Being able to absorb nutrients is really key in order to build healthy eggs, sperm and hormones.

  • A Mediterranean diet supports blood sugar.

Many women are ruled by their moods, food, hormones and crave sweets throughout the day. By managing your blood sugar through a good diet you are going to balance moods and cravings, and optimise egg health as well.

  • A Mediterranean is rich in antioxidants

Your diet should be rich in antioxidants from fruit and vegetables in order to protect cells from free radical damage. These can be damaging to eggs and sperm at a high level.

  • A Mediterranean is contains good fats.

Good fats from fish oils help with boost cell membranes and prevent against inflammation in the body.

There are lots of recipes that are based on the Mediterranean diet in my book The IVF Diet book.


For weekly tips, advice and wisdom on natural fertility and IVF, subscribe to our Fertility Show on YouTube.


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Consultations are available at our clinic in London or via video conferencing from the comfort of your own home.


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Call us on 0808 196 4060 or email us at

The supplements that can boost sperm health

In today’s episode of The Fertility Show, I’m talking about male factor fertility and supplements.

Increasingly men are having more issues around fertility and there is so much that a man can do to improve sperm health through diet and supplements. Because men produce sperm 24/7, the changes you make now can help in the near future.

We have a range of four products to help men.


This is multivitamin and mineral which contains folate and is a good all-      rounder for male fertility and sperm health.

Vital DHA

Vital DHA is an omega- 3, which s important for the cell membranes of every cell including the sperm cells.

Vitamen Boost

Increasingly free radical damage is done to the sperm as a result of lifestyle, alcohol and cigarettes. There is a lot you can do to help through diet, and a supplement like Vitamen Boost which is rich in antioxidants

Vitamen Boost 2

This supplement is used when there sperm really is suboptimal sperm. It contains vital nutrients such as Coenzyme Q10, which gives sperm energy and also contains arginine and lycopene which are needed to boost sperm health.

For weekly tips, advice and wisdom on natural fertility and IVF, subscribe to our Fertility Show on YouTube.


Book now

Consultations are available at our Clinic in London or via Video Conferencing from the comfort of your own home.

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Call us on 0808 196 4060 or email us at

Why Nutrition Is So Important For Pregnancy And IVF Success

I say this all the time, but without a doubt nutrition is the cornerstone to laying down the foundations for a healthy pregnancy and baby.

Nutrients play an essential role in creating and maintaining healthy eggs and sperm that will go onto fertilise, implant and grow a healthy baby.

Still, There is so much conflicting advice around diet and supplements when trying for a baby naturally, and we always attempt to cut through the generalisations and develop a personalised and targeted nutritional plan for you as a couple.

In this week’s Fertility Show, I’m sitting down with Isabelle Obert, our clinic nutritionist, and she is giving us her top tips on why nutrition is so important for pregnancy.

Here’s a sneak peek of what Isabella had to say…

‘A lot of people feel out-of-control during an IVF cycle. You know, when’s the next scan? When’s the next injection? By taking control of your nutrition, you can actually be proactive.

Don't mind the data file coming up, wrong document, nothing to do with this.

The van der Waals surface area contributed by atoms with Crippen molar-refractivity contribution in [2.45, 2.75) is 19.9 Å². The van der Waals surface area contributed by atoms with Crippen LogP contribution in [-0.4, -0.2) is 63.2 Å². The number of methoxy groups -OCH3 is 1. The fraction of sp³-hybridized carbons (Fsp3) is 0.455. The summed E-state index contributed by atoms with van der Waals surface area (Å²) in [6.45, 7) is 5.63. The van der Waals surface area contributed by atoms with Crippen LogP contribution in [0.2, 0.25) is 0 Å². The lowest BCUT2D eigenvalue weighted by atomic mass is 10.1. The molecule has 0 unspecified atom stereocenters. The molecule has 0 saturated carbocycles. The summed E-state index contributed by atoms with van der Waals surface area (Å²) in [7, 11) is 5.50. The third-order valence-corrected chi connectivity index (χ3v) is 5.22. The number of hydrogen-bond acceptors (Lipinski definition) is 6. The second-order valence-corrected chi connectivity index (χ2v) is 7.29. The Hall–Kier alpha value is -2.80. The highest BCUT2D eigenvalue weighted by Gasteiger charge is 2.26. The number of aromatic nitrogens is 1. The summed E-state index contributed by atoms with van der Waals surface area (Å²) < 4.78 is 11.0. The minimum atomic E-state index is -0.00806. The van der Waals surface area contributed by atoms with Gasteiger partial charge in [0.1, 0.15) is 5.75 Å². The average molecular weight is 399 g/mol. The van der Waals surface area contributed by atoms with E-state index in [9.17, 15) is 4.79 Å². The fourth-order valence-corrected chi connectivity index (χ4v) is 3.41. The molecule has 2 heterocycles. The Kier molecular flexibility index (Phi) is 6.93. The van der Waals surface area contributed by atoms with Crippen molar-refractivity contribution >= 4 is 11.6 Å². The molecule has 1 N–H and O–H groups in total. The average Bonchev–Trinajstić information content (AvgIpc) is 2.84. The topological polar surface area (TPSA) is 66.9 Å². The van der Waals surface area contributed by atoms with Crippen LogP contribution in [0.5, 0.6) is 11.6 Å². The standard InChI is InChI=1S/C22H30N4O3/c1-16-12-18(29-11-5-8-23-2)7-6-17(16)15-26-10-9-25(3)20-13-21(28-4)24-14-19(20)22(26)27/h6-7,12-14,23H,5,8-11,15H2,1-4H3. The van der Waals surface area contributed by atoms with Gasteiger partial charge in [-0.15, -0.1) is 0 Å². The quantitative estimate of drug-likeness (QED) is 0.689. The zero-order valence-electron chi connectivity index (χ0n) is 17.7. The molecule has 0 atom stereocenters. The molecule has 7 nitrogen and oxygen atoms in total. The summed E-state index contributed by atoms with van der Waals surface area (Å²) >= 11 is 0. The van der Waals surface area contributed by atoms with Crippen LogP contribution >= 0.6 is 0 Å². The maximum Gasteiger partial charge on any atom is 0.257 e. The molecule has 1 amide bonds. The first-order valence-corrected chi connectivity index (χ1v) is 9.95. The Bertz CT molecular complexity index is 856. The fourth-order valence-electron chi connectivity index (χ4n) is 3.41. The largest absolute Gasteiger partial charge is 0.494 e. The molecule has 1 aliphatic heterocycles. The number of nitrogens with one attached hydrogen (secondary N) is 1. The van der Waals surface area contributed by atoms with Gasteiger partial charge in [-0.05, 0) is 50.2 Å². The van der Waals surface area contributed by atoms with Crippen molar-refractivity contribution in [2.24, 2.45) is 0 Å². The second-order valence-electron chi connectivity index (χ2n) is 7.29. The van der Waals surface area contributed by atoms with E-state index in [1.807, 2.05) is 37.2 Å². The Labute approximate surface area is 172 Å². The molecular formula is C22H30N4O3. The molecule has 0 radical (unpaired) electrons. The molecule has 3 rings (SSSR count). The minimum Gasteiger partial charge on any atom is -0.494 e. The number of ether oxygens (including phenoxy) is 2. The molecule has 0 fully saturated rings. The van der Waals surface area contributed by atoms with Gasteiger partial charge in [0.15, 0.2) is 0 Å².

We make it as easy as possible. It’s got to be doable. It’s got to be interesting. It’s got to be … I try and be as enthusiastic as possible, so when people leave, they know what they’re doing. They have a diet plan. They feel comfortable. They feel relaxed.

I always want people to leave a nutritional consultation more relaxed than when they came in, feeling happier, and feeling that they can actually be proactive. It makes an enormous amount of difference, because one should not underestimate the mind-body connection.’

For weekly tips, advice and wisdom on natural fertility and IVF, subscribe to our Fertility Show on YouTube.


Book now

Consultations are available at our clinic in London or via video conferencing from the comfort of your own home.

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Call us on 0808 196 4060 or email us at


Fig, pear & pistachio muffins to sate your sugar cravings (and boost fertility!)

During IVF treatment, it is vital to avoid refined sugar and junk food, so today I’m going to share a recipe from my book, The IVF Diet Book, that is both nutritious and will help you curb your sweet cravings.

My fig, pear a pistachio muffins are a perfect healthy snack, an on-the-go snack option or can be eaten as a pick-me up when your energy levels are low. Figs have long been renowned for their ability to improve fertility and and for boosting libido. The use of ground almonds provides plenty of protein while Maca powder is useful for supporting adrenal health. These muffins will keep well in the fridge for three to four days or can be frozen up to three months.  

You’ll find the full recipe below the video.

Prep time: 15 minutes

Chilling time: 30 minutes

Makes 8 muffins


  • 250g ground almonds
  • 60g tapioca flour
  • 1 tsp maca powder
  • 1 tbsp baking powder
  • Pinch of sea salt
  • 60 g coconut oil or unsalted butter
  • 60 g xylitol
  • 1 pear, cored and grated
  • 1 tsp vanilla extract
  • 3 eggs beaten
  • 125 ml kefir or almond milk
  • 100 g dried figs, chopped
  • 75 g pistachio nuts, chopped

Step one: preheat the oven to 180oc (gas mark 4). Grease and line eight muffin tin holes with paper cases.

Step two: Combine the ground almonds, tapioca flour, maca powder, baking powder and salt in the food processor.

Step three:   Place the coconut oil or butter in a pan with the xylitol and melt. Stir to dissolve the xylitol.

Step four: Pour the oil and xylitol mixture into the food processor along with the grated pear, vanilla extract, eggs and milk. Blend to combine. Add the figs and most of the pistachio nuts and briefly pulse.

Step five: Divide the mixture between the paper cases and scatter over the remaining nuts.

Step six: Bake in the oven for 25-30 minutes until golden brown and or until a skewer inserted in the centre of a muffin comes out clean.  

Step seven: Allow to cool in the tin for 5 minutes before transferring to a wire rack.


For weekly tips, advice and wisdom on natural fertility and IVF, subscribe to our Fertility Show on YouTube.

Book now

Consultations are available at our clinic in London or via video conferencing from the comfort of your own home.

Connect with us

Call us on 0808 196 4060 or email us at